Whether you believe in the Bible or not, it's a helluva (excuse the expression) piece of writing. Take, for example, the tale of Judas. It's a perfect illustration of the unproductiveness of the emotion of guilt. Judas sells his friend Jesus to the Romans for thirty pieces of silver and immediately starts feeling guilty about what he did. So, what does he do? He can't undo his act, but if he had thought ahead a little bit he might have realized he was going to feel guilty and not done it. OK, let's assume he was determined or carried away or not thinking straight or even divinely fated (in some interpretations) to do the betrayal thang. He could get rid of his guilt by going and talking to Jesus and going, "Uh, I'm sorry and I feel really bad now." Jesus would have forgiven him. Alternatively, he could have gone out, spent the thirty pieces of silver and had a high ol' time and taken his mind off it. (Morally that doesn't look too cool, but from a purely economic perspective it makes some sense.) Or, if he didn't feel like doing that, he could have donated the money to the poor as atonement. He does neither. He sits around feeling lousy, then (in some versions) he goes and yells at the people who paid him (like, it's their fault?), and finally throws the money away and goes and hangs himself. Yeah, real helpful and intelligent there, guy.
As I have told several people, I think there are folks in this world who have such a low opinion of themselves that they almost unconsciously go around screwing things up so they can keep playing this recording of "I am BAD and GUILTY" in their heads. Because they don't know any other way to feel. I think a lot of the games people play with relationships, food and weight, and drinking and other controlled substances fall into this category.
I have gone through my own phases of feeling incredibly bad and guilty for things I've done. However, my logic sense always kicks in at some point, when I'm really castigating myself, and says a couple of things. The first being, "Don't be so hard on yourself, geez, you're just a person." (Johnny's voice from when he was still sane, twenty years ago.) The second being, "You did what you wanted to do. If you hadn't wanted to do that, you would have done something else." (Me talking to Larry twenty years ago. Yes, I have these scripts filed in the metal cabinet in my head library for handy reference.)
As a Catholic, I obviously had tons and tons of guilt bricks laid on me by parents, teachers, other authority figures. Guilt is supposed to be a teaching tool, but like spanking, it can get way out of hand. Guilt easily crosses the line and becomes a manipulative device. I believe that it has a limited usefulness in the legal and moral/religious contexts, with emphasis on the "limited". It is not so useful, and sometimes downright destructive, in the interpersonal context. I have gone out with some very guilty people, and they were not fun to be around. They tended to be very emotionally repressed and seemed to be playing whack-a-mole on themselves constantly for things such as "cheating" on their girlfriend or having a sex drive at all. I wanted to shout, "Look, if you don't love me back or you feel bad about something, why don't you just SAY SO and we can talk about it instead of you sitting there with that constipated look?" In extreme cases they would take out their guilt on me, like I had somehow twisted their arms into committing whatever "sins" they felt badly about. Silliness, because they made choices, they need to take the consequences, like my father always said. I'm not in the business of bearing your burden, nor handing out your absolution.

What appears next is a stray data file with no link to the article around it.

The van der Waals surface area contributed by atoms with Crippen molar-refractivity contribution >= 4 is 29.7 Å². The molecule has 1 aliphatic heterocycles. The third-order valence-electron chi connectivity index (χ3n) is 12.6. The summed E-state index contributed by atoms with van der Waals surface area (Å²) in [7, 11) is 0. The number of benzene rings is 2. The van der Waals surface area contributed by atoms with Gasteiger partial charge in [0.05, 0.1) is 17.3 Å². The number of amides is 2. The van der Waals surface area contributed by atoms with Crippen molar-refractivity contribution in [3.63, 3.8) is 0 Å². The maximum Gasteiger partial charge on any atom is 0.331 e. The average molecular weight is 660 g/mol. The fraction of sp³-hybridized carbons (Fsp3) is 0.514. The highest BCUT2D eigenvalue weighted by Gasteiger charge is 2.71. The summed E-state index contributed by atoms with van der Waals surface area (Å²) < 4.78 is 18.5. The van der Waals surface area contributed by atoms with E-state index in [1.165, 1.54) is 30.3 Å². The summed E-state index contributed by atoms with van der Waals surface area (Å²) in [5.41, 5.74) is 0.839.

Yes, many people seem to deal with guilt by looking for someone else to blame their bad act on, or yelling, or beating up on themselves in front of me, or doing some other damned useless smokescreeny thang. How many times have I said something like, "You didn't do X like you said you would," and had someone yell at me because they feel bad about not doing X? Like that really helps, to make me feel bad by yelling at me when we could have had a discussion. Or they start playing the, "I'm just a lousy terrible person, I hate myself, I'm no good at anything" violin, which is similarly useless. I don't want to bother with all that. I don't even have time to listen to it. I just want to figure out what the realistic odds of you doing X in the future are so I can decide whether I realistically want to rely on you to do X, or should we have you do Y instead, or should we just skip the whole thing. The key word being REALISTICALLY. Just like I don't throw my cats off the roof and demand that they fly, I don't demand fantastical behaviors from you.
In summation, guilt is a useless act unless it motivates you to do something proactive. This could include: realizing your human limitations so you don't feel guilty for doing/not doing things that you couldn't help; not getting into situations that make you feel guilty; having a rational discussion. In the Catholic faith, confession is seen as a positive and proactive act motivated by guilty conscience. I have very mixed feelings about that, but it does confirm my point that guilt is supposed to be leading to some positive change.